Marjorie Taylor Greene is a follower of the QAnon conspiracy theory, which states that there is a cabal in the “deep state” and the Democratic Party made up of Satan-worshiping pedophiles. This is a wacko theory with no evidence to back it up, and grew out of the ridiculous “Pizzagate” smear campaign. Greene herself is a wacko and an embarrassment to the Republican Party.
The news media is clutching their pearls over Greene, especially when someone recently dug up that she “liked” content on Facebook that called for the murder of Democrats like Nancy Pelosi. Which leads to this question: What responsibility does the Republican Party have to keep wackos and extremists from becoming nominees? When should party leadership step in and try to stop them?
First, this needs to be said: I do not trust the news media or the Democrats to make that call. Democrats have nominated rabid anti-Semites like Ilhan Omar, and could not bring themselves to denounce Omar’s hateful smears of Jews. Democrats need to clean up their own house before trying to “help” the Republicans.
In a perfect world, yes, the Republican party establishment should try to screen out truly fringe candidates. In a crowded primary where a fringe candidate is likely to win with a plurality, it would be wise to encourage others in the field to drop out and endorse the fringe candidate’s main rival. If none of the alternatives stand a chance of winning a “first past the post” contest, at least one of them can win. Directly opposing fringe candidates in primaries would also be advisable.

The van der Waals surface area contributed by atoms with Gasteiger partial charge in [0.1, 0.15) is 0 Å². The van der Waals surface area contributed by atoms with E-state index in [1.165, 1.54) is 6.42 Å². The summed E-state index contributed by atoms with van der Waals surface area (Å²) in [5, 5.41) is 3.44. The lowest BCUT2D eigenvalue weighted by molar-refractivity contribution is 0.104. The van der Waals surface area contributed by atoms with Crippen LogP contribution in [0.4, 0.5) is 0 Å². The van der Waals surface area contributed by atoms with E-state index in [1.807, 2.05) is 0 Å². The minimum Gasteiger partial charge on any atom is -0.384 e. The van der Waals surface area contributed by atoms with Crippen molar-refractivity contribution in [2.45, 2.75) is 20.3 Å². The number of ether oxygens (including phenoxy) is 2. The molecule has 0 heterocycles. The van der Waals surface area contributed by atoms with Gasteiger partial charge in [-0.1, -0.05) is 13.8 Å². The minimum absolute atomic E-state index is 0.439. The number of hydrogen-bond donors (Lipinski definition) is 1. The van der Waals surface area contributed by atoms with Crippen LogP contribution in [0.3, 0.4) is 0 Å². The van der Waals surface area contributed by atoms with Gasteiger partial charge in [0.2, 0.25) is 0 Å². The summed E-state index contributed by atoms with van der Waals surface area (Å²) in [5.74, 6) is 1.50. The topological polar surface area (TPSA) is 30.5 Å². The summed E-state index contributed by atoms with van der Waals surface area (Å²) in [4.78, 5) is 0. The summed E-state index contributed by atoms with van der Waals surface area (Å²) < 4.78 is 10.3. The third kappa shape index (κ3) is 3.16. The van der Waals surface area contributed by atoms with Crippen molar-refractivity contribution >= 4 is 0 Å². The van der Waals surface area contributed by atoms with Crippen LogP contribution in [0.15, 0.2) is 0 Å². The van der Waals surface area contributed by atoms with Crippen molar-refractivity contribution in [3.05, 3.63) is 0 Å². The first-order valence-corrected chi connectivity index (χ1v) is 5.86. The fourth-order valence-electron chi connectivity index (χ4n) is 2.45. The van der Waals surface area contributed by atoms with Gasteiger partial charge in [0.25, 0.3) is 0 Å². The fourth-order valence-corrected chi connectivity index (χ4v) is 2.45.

However, there is a serious risk for the Republican Party here. There is a significant amount of resentment toward the establishment, so trying to squeeze out a fringe candidate might actually rally voters to support him or her. If a segment of the base feels disrespected by the party, that will only encourage more support for insurgent candidates. In some cases, doing nothing hurts the insurgent more than openly opposing him or her. Obviously, this also applies to Democrats and their own fringe candidates.
Of course, if the Republican Party establishment – state party leaders, elected officials, and so forth – start trying to squeeze out legitimately fringe candidates, it is likely that the definition of “fringe” will expand over time as the establishment tries to slam the Overton Window shut. conservative voters will not tolerate that, so the party must be very careful not to separate themselves from their own voters.
For the good of the Republican Party and (more importantly) for the good of the country, weeding out radicals is the right thing to do. However, that effort is filled with danger. The party establishment should be aware of the dangers of this strategery, and Republican voters should watch closely and use their primary votes to make sure this is not simply an excuse to prop up the “good old boys club.”